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Published August 05, 2013, 10:03 AM

House farm bill is right

What happened to the “farmer” in Democrat-Farmer-Labor party? Minnesota Democrats such as Rep. Andrew Falk, DL-Murdock have proven that they simply don’t stand up for those in Greater Minnesota and the agriculture community.

By: Tim Miller,

What happened to the “farmer” in Democrat-Farmer-Labor party?

Minnesota Democrats such as Rep. Andrew Falk, DL-Murdock have proven that they simply don’t stand up for those in Greater Minnesota and the agriculture community.

Democrats, led by their all-metro leadership, passed dramatic tax increases on Minnesota farmers by implementing a new tax on farm machinery repair services, as well as a warehousing tax that may affect farmers who pay for tractor storage, fertilizer, fuel and other inputs.

In addition, let’s not forget that they will be paying higher energy prices and other fees thanks to the Democrats’ budget, where everyone pays more. Greater Minnesota continues to see funding disparities as millions, if not billions of dollars of wasteful spending and excess flow into Minneapolis and St. Paul. Simply put, rural communities are paying more and getting less.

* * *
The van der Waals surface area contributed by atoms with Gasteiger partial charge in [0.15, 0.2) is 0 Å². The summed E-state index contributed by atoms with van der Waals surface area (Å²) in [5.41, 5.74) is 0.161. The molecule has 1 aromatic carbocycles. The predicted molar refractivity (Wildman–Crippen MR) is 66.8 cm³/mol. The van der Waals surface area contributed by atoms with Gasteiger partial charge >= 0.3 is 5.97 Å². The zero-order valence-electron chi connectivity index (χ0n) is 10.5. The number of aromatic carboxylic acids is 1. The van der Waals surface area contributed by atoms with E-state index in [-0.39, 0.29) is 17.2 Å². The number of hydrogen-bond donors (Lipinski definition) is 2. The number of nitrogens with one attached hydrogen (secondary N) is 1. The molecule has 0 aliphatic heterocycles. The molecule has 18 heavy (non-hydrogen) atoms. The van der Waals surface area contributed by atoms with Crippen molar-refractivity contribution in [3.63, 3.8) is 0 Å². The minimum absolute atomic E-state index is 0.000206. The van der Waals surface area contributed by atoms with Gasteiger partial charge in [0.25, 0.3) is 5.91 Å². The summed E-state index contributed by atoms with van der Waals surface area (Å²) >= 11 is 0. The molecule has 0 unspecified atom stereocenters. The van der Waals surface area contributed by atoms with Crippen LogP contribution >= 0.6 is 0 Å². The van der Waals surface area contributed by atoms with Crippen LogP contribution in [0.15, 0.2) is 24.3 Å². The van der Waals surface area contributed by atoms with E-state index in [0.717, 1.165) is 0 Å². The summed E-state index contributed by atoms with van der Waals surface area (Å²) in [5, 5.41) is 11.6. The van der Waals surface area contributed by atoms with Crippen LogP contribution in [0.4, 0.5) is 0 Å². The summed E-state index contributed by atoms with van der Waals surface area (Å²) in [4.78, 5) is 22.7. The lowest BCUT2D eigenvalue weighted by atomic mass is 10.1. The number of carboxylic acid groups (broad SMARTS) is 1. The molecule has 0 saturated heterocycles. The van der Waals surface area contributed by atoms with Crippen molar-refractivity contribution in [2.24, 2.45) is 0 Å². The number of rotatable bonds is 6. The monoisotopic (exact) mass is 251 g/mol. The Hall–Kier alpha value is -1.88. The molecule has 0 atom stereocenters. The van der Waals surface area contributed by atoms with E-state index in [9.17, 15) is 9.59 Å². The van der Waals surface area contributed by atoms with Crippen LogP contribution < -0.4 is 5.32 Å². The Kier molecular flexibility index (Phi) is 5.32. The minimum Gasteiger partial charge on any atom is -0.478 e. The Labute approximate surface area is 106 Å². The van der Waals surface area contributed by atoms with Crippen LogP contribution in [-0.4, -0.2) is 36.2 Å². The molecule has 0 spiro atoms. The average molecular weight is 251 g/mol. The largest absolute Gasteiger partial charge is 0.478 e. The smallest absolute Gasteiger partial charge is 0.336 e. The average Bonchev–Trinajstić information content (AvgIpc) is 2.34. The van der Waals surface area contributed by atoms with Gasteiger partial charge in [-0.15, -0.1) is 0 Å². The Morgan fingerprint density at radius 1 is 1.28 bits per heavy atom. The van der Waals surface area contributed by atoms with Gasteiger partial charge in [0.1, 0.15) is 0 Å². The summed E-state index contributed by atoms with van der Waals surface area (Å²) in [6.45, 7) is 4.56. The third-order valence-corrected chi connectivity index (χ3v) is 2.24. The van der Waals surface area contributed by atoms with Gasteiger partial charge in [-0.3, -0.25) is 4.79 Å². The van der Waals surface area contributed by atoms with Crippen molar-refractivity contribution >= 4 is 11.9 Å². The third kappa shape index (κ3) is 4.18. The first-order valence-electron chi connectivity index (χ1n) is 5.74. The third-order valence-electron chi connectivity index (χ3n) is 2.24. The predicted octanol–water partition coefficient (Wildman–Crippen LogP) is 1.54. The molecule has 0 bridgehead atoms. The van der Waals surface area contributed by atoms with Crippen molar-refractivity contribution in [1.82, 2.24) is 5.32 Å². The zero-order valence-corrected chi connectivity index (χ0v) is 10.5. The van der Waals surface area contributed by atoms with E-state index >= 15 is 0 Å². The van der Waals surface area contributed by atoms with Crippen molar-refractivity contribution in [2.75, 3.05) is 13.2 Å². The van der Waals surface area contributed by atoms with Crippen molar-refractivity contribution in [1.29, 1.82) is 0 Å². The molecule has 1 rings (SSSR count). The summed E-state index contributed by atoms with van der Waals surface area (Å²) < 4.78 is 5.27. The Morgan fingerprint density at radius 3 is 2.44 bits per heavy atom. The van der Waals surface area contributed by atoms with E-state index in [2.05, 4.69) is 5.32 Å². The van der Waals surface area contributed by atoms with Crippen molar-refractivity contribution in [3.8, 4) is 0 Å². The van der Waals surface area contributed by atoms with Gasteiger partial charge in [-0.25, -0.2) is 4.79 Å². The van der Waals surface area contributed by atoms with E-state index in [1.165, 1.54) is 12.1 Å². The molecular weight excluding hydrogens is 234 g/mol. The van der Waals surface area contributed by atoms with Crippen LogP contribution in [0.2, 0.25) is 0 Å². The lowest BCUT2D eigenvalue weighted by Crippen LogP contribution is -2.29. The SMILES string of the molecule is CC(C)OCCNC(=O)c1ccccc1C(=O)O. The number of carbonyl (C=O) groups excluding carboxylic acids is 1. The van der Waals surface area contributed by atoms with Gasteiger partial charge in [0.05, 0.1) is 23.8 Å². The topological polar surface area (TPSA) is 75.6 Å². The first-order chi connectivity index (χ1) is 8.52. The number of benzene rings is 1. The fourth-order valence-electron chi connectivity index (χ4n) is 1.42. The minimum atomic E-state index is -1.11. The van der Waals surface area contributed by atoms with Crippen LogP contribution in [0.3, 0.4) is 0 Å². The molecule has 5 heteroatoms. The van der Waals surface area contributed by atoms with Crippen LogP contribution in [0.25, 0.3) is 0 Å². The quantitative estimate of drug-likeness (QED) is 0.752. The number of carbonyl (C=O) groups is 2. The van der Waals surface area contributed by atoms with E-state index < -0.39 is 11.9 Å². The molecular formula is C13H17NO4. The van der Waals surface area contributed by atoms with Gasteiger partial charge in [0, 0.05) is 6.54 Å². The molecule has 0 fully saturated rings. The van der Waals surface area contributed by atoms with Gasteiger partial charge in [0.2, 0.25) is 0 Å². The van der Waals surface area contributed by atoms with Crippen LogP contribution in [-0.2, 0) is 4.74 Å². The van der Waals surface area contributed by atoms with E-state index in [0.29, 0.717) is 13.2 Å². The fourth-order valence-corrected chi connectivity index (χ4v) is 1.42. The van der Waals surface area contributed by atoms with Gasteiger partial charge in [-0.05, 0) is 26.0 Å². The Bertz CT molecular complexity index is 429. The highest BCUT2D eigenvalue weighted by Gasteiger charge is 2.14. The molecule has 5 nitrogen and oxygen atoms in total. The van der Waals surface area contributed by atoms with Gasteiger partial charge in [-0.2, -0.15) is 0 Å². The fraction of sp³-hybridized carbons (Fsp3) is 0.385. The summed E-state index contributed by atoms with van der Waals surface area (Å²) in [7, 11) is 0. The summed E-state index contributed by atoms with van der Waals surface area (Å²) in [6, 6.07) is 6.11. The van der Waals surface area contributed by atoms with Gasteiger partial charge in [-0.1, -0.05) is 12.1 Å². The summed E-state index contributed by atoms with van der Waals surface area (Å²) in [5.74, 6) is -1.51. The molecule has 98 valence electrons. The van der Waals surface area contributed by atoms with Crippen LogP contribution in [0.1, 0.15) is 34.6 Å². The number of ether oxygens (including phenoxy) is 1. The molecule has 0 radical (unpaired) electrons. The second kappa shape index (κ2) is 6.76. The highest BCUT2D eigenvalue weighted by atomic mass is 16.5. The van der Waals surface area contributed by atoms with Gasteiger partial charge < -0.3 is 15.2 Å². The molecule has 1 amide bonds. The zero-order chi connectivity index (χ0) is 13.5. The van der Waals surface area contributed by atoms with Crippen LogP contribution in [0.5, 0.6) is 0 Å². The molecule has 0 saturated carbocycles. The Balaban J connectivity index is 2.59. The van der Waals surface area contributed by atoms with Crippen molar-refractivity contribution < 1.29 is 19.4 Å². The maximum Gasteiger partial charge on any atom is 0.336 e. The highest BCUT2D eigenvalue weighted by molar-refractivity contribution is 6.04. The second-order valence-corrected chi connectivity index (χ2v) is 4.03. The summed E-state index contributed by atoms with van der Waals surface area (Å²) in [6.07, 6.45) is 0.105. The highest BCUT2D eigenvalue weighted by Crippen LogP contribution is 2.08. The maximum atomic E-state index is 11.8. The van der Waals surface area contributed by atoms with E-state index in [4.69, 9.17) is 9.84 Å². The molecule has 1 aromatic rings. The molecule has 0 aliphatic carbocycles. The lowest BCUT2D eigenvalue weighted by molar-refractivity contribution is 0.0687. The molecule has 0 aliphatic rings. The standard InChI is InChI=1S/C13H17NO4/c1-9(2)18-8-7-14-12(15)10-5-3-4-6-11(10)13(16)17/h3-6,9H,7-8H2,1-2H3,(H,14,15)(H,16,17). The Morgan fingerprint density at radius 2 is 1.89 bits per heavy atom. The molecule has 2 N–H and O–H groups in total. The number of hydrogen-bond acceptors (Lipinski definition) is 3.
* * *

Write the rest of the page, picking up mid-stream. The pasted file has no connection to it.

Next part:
Going against ag

To add insult to injury, on July 11, Rep. Collin Peterson D-Minn., voted against farmers to add more welfare to a broken system. Peterson was angry that Congress finally did what has desperately been needed and placed 100 percent focus on agriculture. In fact, he used the words “lunacy” and “stupid” for a bill one would view as a new future for agriculture.

I have repeatedly heard farmers say they want certainty so they can plan for the future in regard to production and budget. Without the farm bill in place, that would simply be impossible.

In a bold move, the Republican congressional delegation provided that certainty by passing the farm bill as a standalone bill, rather than coupling it with controversial government handouts that had doomed the previous farm bill.

After 22 years in Congress, it is time for Peterson to be open to new ways of doing business. One in that we provide a certainty for farmers and reform a welfare system which can be much more effective and efficient. In Peterson’s own words, if Congress is such a “nightmare,” then it is time for him to go.

Editor’s note: This letter originally appeared in the West Central Tribune in Willmar, Minn.

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